Are you sure that the database is as optimized as it can
be? Based on what is pointed out
I would suggest trying to make it a BTREE instead of a hash.
in reply to Performance quandary
I also note that your performance figures strike me as very
odd. As you say, your figures shouldn't scale that
badly, and dbms haven't when I have tried it. Based on
that fact I would look for things you might be doing that
would result in very large values that you keep on fetching
back and writing (so that the dbm may be finding them very
efficiently, but you would be writing them very slowly).
And what I see is that you are keeping lots of data in the
values, and that data set is constantly growing as you add
Right there I see evidence of a bad algorithm. Rather than
storing key/value pairs with large amounts of information
in the values which you keep on fetching and manipulating,
you would like to have a more complex data structure which
you can add to with less work. Do this and you should have
no scalability problems at all. Conversely if you try to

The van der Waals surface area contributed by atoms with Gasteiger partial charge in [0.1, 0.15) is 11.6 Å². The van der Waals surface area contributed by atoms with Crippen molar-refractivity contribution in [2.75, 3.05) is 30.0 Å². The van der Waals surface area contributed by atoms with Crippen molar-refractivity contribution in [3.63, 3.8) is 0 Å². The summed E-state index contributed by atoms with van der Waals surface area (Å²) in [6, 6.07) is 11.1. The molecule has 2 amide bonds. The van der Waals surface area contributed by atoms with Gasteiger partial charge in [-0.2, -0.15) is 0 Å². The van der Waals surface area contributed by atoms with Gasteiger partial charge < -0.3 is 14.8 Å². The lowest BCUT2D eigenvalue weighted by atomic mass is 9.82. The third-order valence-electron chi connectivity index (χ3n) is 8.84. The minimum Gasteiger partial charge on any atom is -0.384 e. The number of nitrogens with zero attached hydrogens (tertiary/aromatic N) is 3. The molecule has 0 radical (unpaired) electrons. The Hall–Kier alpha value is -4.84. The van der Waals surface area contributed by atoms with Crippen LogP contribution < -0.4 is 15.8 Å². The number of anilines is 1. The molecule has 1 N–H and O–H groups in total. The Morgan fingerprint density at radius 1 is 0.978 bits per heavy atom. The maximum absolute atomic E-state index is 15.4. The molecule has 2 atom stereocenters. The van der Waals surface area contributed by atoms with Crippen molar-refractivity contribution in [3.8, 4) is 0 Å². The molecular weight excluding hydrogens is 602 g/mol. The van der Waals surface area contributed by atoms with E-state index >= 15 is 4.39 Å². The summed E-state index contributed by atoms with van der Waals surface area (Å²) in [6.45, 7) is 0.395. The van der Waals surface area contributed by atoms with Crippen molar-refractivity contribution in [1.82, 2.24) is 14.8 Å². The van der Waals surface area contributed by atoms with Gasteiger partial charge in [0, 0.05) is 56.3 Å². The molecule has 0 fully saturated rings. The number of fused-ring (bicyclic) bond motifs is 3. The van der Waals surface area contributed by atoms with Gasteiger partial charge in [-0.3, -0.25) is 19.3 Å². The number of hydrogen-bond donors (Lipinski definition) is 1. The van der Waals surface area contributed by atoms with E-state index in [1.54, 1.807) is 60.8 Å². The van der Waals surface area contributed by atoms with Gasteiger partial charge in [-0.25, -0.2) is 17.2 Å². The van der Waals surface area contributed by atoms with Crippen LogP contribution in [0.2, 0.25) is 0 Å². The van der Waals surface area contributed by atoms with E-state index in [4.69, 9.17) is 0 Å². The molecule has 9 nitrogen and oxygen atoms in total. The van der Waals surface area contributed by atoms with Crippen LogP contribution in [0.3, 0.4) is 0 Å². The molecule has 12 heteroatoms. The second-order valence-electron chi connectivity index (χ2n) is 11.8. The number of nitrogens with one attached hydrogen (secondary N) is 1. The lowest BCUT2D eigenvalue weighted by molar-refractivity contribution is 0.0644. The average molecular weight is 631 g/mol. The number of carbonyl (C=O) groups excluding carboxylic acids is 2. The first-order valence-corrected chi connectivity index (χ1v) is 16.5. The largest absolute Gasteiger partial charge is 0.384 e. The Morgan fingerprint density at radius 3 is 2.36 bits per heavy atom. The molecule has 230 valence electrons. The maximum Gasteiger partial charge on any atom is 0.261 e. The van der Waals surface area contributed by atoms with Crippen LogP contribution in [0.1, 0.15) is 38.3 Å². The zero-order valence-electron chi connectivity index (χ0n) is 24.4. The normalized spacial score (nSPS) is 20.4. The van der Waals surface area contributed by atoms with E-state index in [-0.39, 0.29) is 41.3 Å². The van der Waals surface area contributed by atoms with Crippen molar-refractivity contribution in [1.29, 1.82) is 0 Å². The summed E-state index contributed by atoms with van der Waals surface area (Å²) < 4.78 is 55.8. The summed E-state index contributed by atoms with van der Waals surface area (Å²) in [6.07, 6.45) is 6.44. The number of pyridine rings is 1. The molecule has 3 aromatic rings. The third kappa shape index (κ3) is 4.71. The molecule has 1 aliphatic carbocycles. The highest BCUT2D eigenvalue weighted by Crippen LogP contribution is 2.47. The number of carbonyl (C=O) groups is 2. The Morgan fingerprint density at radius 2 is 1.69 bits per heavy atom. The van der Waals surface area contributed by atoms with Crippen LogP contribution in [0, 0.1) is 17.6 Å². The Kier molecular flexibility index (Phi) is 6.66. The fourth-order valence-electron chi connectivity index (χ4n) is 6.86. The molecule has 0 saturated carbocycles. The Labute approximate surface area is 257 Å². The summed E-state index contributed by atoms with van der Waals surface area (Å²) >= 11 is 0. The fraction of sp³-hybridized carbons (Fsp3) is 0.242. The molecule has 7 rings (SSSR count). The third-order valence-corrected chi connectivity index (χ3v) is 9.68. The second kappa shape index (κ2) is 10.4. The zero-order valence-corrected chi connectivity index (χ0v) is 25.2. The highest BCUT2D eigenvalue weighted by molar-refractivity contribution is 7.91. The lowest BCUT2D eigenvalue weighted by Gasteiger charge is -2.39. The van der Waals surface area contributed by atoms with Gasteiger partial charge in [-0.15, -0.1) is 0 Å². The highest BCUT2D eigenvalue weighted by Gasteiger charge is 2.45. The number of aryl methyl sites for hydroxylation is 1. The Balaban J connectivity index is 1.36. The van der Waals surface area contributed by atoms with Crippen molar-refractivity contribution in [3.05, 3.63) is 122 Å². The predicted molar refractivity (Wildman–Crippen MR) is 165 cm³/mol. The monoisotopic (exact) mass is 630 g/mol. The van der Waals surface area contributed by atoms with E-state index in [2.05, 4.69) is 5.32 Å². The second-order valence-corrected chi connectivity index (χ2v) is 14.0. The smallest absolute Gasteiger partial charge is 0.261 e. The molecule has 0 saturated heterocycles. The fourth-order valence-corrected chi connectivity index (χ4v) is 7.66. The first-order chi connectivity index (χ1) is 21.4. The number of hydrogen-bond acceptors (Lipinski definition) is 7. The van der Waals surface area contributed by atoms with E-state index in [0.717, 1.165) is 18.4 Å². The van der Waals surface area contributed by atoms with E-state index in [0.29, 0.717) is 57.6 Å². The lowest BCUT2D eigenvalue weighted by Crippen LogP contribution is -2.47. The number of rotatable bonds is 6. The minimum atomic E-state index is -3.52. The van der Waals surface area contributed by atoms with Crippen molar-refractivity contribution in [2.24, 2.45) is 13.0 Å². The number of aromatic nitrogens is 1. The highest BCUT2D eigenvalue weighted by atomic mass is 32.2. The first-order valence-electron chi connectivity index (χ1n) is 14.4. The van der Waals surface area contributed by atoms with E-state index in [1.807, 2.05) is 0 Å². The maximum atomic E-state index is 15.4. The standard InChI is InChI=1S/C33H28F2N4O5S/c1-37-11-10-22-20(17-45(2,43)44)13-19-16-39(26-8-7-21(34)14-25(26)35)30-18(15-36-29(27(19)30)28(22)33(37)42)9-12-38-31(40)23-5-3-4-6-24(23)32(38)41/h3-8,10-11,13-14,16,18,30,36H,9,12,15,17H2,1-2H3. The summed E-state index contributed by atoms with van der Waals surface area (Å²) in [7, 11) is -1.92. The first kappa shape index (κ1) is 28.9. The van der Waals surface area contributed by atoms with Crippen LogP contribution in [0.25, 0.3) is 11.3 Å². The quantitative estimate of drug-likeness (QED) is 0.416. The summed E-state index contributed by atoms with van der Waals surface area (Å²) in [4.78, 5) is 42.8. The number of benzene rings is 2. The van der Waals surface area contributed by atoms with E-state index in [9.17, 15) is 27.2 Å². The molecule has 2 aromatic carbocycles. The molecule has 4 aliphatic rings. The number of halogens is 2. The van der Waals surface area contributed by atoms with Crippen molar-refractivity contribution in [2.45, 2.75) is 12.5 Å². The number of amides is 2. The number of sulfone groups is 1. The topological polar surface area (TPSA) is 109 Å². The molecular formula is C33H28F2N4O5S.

write in C and continue to use this data structure, you will
hit the same performance problem.
As for how you want to implement your data structure, that
is up to you. I would consider this to be a good "proof of
concept" project for DBI with DBD::SQLite.
Alternately you can sit down with a good data structures
and algorithms book and try to roll your own data structure
that scales better to large numbers of kids. For instance
you might want to store in the parent an entry with some
structured information, one of the pieces of which is how
many kids you have. To add a kid, pull this out, parse it,
increment the number of kids, add an entry with a key like:
"$parent_mdb|$kid_no" in which you store the kid, and store
the parent again. Sure, you have to edit two entries, but
both are small so you get the performance you had when you
had few entries and don't ever degrade.